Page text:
Approximately 250 students at the University of Missouri-Rolla will learn about entrepreneurship, research, design and women in leadership this fall — but not in the classroom. These students will be part of four interactive “learning communities” where much of the learning will occur in non-traditional fashion.
The learning communities are a crucial part of UMR’s new Residential College, which first opens this month. When the first new students arrived at the newly completed facility on Aug. 13, they found more than a nice place to live. The facility provides a common living space for students interested in those four areas of study – global research, global entrepreneurship, global design or women as global leaders. Upper class students will move in to the facility Aug. 20-21.
It’s all part of a new concept among colleges and universities to merge students’ living quarters with learning opportunities. Students enrolled in the facility will live in interactive learning communities that focus on their area of study. As part of their respective learning community, students will participate in special study programs with UMR faculty members.
For instance, students involved in the global research initiative will work with individual faculty and enroll in a half-credit-hour course. Students in the global entrepreneurship area will learn from alumni and local entrepreneurs, and those in the global design area will work with
industry design leaders and participate on nationally prominent student design teams affiliated with the UMR Student Design Center. Students enrolled in the women as global leaders track will participate in UMR’s Women’s Leadership Institute and other programs.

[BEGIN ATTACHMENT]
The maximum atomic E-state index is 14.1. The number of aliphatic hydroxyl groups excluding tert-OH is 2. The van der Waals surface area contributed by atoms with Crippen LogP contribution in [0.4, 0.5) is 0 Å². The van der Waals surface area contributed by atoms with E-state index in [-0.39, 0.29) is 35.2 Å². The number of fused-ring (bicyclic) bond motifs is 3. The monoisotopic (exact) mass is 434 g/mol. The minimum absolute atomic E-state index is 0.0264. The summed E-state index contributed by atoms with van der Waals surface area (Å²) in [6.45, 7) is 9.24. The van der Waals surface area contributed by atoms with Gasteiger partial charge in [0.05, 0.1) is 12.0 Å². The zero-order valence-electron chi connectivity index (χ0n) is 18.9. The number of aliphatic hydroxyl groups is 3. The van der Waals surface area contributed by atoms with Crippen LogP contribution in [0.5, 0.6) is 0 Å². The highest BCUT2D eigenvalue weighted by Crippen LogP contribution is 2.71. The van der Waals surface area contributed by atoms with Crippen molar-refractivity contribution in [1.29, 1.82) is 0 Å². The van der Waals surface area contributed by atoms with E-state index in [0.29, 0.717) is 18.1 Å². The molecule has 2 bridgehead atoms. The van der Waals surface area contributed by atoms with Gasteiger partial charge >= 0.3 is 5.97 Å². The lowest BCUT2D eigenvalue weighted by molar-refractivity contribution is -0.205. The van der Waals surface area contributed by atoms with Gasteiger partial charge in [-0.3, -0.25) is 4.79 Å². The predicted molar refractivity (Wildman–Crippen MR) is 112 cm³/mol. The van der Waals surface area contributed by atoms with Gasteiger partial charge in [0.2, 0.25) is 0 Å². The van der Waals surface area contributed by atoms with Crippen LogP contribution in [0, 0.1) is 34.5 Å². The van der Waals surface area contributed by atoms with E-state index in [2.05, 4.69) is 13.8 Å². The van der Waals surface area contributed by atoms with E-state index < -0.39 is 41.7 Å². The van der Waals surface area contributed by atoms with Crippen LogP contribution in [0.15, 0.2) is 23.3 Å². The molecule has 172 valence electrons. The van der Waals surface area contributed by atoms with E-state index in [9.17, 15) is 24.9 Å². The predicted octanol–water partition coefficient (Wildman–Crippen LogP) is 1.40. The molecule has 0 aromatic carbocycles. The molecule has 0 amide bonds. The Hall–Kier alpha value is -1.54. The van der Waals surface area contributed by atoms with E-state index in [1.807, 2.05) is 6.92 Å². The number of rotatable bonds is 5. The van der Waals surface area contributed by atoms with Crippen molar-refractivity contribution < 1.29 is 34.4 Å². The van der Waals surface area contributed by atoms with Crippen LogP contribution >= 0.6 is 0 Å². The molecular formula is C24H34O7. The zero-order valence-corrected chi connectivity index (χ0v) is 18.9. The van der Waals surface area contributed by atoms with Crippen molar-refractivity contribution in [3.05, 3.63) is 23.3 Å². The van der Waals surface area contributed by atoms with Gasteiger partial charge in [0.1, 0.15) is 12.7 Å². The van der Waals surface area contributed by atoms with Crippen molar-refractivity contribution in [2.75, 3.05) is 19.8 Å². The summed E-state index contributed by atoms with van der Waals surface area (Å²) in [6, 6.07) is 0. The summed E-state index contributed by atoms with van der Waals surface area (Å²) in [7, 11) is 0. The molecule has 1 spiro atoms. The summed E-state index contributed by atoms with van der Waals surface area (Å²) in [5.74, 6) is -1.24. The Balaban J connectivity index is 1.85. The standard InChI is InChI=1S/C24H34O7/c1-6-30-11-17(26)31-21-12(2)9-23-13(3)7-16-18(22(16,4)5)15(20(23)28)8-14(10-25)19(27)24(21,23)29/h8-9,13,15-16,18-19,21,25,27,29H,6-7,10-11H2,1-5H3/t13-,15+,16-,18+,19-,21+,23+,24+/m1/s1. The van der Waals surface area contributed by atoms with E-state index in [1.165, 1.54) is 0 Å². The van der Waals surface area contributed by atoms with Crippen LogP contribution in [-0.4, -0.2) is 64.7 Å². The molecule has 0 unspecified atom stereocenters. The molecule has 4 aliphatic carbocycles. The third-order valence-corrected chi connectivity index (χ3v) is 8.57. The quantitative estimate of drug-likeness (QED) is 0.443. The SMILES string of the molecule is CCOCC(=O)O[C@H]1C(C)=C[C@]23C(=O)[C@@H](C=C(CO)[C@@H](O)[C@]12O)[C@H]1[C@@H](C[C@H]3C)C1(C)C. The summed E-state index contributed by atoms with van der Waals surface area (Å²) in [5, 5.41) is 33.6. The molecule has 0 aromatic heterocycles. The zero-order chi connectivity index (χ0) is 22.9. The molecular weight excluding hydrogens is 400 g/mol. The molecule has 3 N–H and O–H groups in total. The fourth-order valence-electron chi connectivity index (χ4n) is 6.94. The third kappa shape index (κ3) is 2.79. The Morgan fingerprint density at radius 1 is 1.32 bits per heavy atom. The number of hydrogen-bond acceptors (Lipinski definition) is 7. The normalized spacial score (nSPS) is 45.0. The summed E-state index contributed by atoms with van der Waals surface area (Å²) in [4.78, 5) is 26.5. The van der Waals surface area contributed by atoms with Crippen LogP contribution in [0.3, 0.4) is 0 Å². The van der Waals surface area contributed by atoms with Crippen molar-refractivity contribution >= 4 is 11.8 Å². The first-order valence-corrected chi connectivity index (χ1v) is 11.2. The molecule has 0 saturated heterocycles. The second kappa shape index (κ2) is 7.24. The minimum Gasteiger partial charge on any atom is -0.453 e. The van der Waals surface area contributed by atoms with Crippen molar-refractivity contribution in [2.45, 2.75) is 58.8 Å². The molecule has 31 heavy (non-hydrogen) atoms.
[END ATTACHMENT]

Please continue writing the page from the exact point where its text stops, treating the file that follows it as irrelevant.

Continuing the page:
“College is an experience,” says Tina Sheppard, director of residential life at UMR. “Residential living and academics are the two largest components of that experience. The theory behind the Residential College assumes these two components are joined and can build off of each other to enrich that college experience.”
Three of the four learning communities began enrolling students last semester, although because the Residential College facility had yet to be completed, the students lived in off-campus housing. Of the 140 students participating last year, nearly 100 plan to return this year, when the experience will include the sense of community living in a single unit will provide. This is the first year for the global design learning community.
Even without a common facility for students to live in, the combination has showsn success. The average grade point average among students participating in the three learning communities available in 2004-2005 was 3.17, compared to 2.94 for students not enrolled in the program.